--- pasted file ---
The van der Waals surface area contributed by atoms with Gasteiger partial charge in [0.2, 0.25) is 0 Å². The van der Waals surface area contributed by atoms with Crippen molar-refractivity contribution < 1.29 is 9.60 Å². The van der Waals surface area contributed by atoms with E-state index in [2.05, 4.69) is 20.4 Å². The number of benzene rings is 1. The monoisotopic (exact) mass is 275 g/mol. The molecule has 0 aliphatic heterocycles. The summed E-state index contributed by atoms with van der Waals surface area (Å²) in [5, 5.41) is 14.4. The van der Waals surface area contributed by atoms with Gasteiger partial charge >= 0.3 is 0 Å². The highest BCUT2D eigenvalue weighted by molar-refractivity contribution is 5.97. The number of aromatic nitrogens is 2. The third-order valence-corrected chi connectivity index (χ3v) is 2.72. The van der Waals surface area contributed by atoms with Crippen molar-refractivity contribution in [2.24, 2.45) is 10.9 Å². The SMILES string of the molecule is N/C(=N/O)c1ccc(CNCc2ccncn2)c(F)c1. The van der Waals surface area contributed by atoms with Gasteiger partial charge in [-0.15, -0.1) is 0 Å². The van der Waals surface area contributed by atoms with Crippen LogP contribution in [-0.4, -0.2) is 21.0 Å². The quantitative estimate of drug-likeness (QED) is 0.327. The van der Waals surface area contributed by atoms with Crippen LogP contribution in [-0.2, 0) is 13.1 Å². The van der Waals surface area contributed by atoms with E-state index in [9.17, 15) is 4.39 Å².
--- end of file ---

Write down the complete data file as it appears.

The van der Waals surface area contributed by atoms with Gasteiger partial charge in [0.2, 0.25) is 0 Å². The van der Waals surface area contributed by atoms with Crippen molar-refractivity contribution < 1.29 is 9.60 Å². The van der Waals surface area contributed by atoms with E-state index in [2.05, 4.69) is 20.4 Å². The number of benzene rings is 1. The monoisotopic (exact) mass is 275 g/mol. The molecule has 0 aliphatic heterocycles. The summed E-state index contributed by atoms with van der Waals surface area (Å²) in [5, 5.41) is 14.4. The van der Waals surface area contributed by atoms with Gasteiger partial charge >= 0.3 is 0 Å². The highest BCUT2D eigenvalue weighted by molar-refractivity contribution is 5.97. The number of aromatic nitrogens is 2. The third-order valence-corrected chi connectivity index (χ3v) is 2.72. The van der Waals surface area contributed by atoms with Crippen molar-refractivity contribution in [2.24, 2.45) is 10.9 Å². The SMILES string of the molecule is N/C(=N/O)c1ccc(CNCc2ccncn2)c(F)c1. The van der Waals surface area contributed by atoms with Gasteiger partial charge in [-0.15, -0.1) is 0 Å². The van der Waals surface area contributed by atoms with Crippen LogP contribution in [-0.4, -0.2) is 21.0 Å². The quantitative estimate of drug-likeness (QED) is 0.327. The van der Waals surface area contributed by atoms with Crippen LogP contribution in [-0.2, 0) is 13.1 Å². The van der Waals surface area contributed by atoms with E-state index in [9.17, 15) is 4.39 Å².